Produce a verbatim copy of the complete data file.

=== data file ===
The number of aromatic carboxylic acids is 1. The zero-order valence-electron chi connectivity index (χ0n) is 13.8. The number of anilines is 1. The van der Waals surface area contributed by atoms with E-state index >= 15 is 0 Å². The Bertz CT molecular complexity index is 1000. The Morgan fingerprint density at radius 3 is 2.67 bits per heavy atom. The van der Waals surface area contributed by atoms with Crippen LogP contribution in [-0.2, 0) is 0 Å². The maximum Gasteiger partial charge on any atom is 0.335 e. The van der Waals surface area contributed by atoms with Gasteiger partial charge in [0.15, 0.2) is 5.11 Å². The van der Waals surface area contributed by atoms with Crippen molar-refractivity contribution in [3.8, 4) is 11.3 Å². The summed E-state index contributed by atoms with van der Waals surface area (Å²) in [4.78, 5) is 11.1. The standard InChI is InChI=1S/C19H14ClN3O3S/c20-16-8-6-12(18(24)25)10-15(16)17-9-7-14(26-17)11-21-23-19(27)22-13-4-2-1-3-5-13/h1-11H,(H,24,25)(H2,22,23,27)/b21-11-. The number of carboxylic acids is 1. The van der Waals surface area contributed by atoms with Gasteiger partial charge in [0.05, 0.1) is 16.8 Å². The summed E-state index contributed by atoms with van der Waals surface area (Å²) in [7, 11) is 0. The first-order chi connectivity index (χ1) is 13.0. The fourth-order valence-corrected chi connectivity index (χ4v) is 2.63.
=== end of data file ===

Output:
The number of aromatic carboxylic acids is 1. The zero-order valence-electron chi connectivity index (χ0n) is 13.8. The number of anilines is 1. The van der Waals surface area contributed by atoms with E-state index >= 15 is 0 Å². The Bertz CT molecular complexity index is 1000. The Morgan fingerprint density at radius 3 is 2.67 bits per heavy atom. The van der Waals surface area contributed by atoms with Crippen LogP contribution in [-0.2, 0) is 0 Å². The maximum Gasteiger partial charge on any atom is 0.335 e. The van der Waals surface area contributed by atoms with Gasteiger partial charge in [0.15, 0.2) is 5.11 Å². The van der Waals surface area contributed by atoms with Crippen molar-refractivity contribution in [3.8, 4) is 11.3 Å². The summed E-state index contributed by atoms with van der Waals surface area (Å²) in [4.78, 5) is 11.1. The standard InChI is InChI=1S/C19H14ClN3O3S/c20-16-8-6-12(18(24)25)10-15(16)17-9-7-14(26-17)11-21-23-19(27)22-13-4-2-1-3-5-13/h1-11H,(H,24,25)(H2,22,23,27)/b21-11-. The number of carboxylic acids is 1. The van der Waals surface area contributed by atoms with Gasteiger partial charge in [0.05, 0.1) is 16.8 Å². The summed E-state index contributed by atoms with van der Waals surface area (Å²) in [7, 11) is 0. The first-order chi connectivity index (χ1) is 13.0. The fourth-order valence-corrected chi connectivity index (χ4v) is 2.63.